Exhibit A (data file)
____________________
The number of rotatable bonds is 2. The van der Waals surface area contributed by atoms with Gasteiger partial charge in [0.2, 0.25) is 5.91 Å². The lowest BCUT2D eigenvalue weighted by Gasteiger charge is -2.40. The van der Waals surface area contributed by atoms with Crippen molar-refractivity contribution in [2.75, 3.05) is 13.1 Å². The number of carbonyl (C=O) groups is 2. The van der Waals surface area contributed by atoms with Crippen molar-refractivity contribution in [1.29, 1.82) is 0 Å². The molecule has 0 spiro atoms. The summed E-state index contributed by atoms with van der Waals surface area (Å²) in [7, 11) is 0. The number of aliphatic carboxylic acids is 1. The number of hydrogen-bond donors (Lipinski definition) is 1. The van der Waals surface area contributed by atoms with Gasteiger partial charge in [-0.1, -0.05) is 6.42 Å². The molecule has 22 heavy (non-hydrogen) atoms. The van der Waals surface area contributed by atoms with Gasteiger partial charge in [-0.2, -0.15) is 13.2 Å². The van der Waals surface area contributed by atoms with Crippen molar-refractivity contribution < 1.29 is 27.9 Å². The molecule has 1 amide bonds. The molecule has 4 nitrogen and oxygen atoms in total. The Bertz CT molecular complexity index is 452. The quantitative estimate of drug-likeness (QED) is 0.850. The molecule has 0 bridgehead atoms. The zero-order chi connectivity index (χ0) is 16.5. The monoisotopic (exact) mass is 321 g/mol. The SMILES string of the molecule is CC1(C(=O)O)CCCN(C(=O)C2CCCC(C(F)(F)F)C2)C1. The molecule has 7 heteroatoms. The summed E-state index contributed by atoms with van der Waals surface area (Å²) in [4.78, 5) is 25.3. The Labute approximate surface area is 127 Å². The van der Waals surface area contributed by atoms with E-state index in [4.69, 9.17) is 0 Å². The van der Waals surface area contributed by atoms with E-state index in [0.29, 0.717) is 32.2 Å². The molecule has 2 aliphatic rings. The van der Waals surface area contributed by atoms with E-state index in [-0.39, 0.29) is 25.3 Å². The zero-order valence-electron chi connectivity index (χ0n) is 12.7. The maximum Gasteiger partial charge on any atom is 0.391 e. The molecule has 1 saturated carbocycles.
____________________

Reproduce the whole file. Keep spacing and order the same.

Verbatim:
The number of rotatable bonds is 2. The van der Waals surface area contributed by atoms with Gasteiger partial charge in [0.2, 0.25) is 5.91 Å². The lowest BCUT2D eigenvalue weighted by Gasteiger charge is -2.40. The van der Waals surface area contributed by atoms with Crippen molar-refractivity contribution in [2.75, 3.05) is 13.1 Å². The number of carbonyl (C=O) groups is 2. The van der Waals surface area contributed by atoms with Crippen molar-refractivity contribution in [1.29, 1.82) is 0 Å². The molecule has 0 spiro atoms. The summed E-state index contributed by atoms with van der Waals surface area (Å²) in [7, 11) is 0. The number of aliphatic carboxylic acids is 1. The number of hydrogen-bond donors (Lipinski definition) is 1. The van der Waals surface area contributed by atoms with Gasteiger partial charge in [-0.1, -0.05) is 6.42 Å². The molecule has 22 heavy (non-hydrogen) atoms. The van der Waals surface area contributed by atoms with Gasteiger partial charge in [-0.2, -0.15) is 13.2 Å². The van der Waals surface area contributed by atoms with Crippen molar-refractivity contribution < 1.29 is 27.9 Å². The molecule has 1 amide bonds. The molecule has 4 nitrogen and oxygen atoms in total. The Bertz CT molecular complexity index is 452. The quantitative estimate of drug-likeness (QED) is 0.850. The molecule has 0 bridgehead atoms. The zero-order chi connectivity index (χ0) is 16.5. The monoisotopic (exact) mass is 321 g/mol. The SMILES string of the molecule is CC1(C(=O)O)CCCN(C(=O)C2CCCC(C(F)(F)F)C2)C1. The molecule has 7 heteroatoms. The summed E-state index contributed by atoms with van der Waals surface area (Å²) in [4.78, 5) is 25.3. The Labute approximate surface area is 127 Å². The van der Waals surface area contributed by atoms with E-state index in [4.69, 9.17) is 0 Å². The van der Waals surface area contributed by atoms with E-state index in [0.29, 0.717) is 32.2 Å². The molecule has 2 aliphatic rings. The van der Waals surface area contributed by atoms with E-state index in [-0.39, 0.29) is 25.3 Å². The zero-order valence-electron chi connectivity index (χ0n) is 12.7. The maximum Gasteiger partial charge on any atom is 0.391 e. The molecule has 1 saturated carbocycles.